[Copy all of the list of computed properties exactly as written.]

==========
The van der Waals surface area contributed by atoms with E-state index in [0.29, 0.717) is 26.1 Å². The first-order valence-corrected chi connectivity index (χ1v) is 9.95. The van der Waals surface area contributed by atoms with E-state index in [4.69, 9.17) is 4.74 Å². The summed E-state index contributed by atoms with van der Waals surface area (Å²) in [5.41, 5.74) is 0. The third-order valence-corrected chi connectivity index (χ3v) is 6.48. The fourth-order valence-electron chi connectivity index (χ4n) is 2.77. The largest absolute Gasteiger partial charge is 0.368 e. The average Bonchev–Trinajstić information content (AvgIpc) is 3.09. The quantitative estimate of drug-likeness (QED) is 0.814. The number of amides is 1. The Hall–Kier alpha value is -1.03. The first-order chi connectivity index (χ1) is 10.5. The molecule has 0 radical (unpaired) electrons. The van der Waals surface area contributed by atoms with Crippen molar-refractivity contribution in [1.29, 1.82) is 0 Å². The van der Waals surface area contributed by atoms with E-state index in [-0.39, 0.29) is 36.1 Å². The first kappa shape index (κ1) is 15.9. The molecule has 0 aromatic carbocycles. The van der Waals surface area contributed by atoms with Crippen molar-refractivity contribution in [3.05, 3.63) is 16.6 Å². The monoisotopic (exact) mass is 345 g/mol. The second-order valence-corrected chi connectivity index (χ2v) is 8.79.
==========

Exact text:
The van der Waals surface area contributed by atoms with E-state index in [0.29, 0.717) is 26.1 Å². The first-order valence-corrected chi connectivity index (χ1v) is 9.95. The van der Waals surface area contributed by atoms with E-state index in [4.69, 9.17) is 4.74 Å². The summed E-state index contributed by atoms with van der Waals surface area (Å²) in [5.41, 5.74) is 0. The third-order valence-corrected chi connectivity index (χ3v) is 6.48. The fourth-order valence-electron chi connectivity index (χ4n) is 2.77. The largest absolute Gasteiger partial charge is 0.368 e. The average Bonchev–Trinajstić information content (AvgIpc) is 3.09. The quantitative estimate of drug-likeness (QED) is 0.814. The number of amides is 1. The Hall–Kier alpha value is -1.03. The first-order chi connectivity index (χ1) is 10.5. The molecule has 0 radical (unpaired) electrons. The van der Waals surface area contributed by atoms with Crippen molar-refractivity contribution in [1.29, 1.82) is 0 Å². The van der Waals surface area contributed by atoms with E-state index in [-0.39, 0.29) is 36.1 Å². The first kappa shape index (κ1) is 15.9. The molecule has 0 aromatic carbocycles. The van der Waals surface area contributed by atoms with Crippen molar-refractivity contribution in [3.05, 3.63) is 16.6 Å². The monoisotopic (exact) mass is 345 g/mol. The second-order valence-corrected chi connectivity index (χ2v) is 8.79.